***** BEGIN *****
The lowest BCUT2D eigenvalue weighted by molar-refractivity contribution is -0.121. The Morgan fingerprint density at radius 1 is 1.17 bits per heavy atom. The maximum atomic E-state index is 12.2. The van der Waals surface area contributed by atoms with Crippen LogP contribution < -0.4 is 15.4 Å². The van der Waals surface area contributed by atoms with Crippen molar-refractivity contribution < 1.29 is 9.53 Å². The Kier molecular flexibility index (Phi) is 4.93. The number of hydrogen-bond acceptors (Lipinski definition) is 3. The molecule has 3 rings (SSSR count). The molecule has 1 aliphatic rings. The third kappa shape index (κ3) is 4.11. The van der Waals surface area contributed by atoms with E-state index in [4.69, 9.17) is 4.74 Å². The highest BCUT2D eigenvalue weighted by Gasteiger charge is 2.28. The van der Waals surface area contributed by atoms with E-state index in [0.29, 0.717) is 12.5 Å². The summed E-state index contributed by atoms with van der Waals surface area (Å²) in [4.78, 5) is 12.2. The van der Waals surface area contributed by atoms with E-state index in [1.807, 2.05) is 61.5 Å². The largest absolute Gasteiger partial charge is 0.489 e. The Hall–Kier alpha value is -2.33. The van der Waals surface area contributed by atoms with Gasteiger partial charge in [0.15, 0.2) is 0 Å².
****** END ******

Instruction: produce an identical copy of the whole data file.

The lowest BCUT2D eigenvalue weighted by molar-refractivity contribution is -0.121. The Morgan fingerprint density at radius 1 is 1.17 bits per heavy atom. The maximum atomic E-state index is 12.2. The van der Waals surface area contributed by atoms with Crippen LogP contribution < -0.4 is 15.4 Å². The van der Waals surface area contributed by atoms with Crippen molar-refractivity contribution < 1.29 is 9.53 Å². The Kier molecular flexibility index (Phi) is 4.93. The number of hydrogen-bond acceptors (Lipinski definition) is 3. The molecule has 3 rings (SSSR count). The molecule has 1 aliphatic rings. The third kappa shape index (κ3) is 4.11. The van der Waals surface area contributed by atoms with E-state index in [4.69, 9.17) is 4.74 Å². The highest BCUT2D eigenvalue weighted by Gasteiger charge is 2.28. The van der Waals surface area contributed by atoms with E-state index in [0.29, 0.717) is 12.5 Å². The summed E-state index contributed by atoms with van der Waals surface area (Å²) in [4.78, 5) is 12.2. The van der Waals surface area contributed by atoms with E-state index in [1.807, 2.05) is 61.5 Å². The largest absolute Gasteiger partial charge is 0.489 e. The Hall–Kier alpha value is -2.33. The van der Waals surface area contributed by atoms with Gasteiger partial charge in [0.15, 0.2) is 0 Å².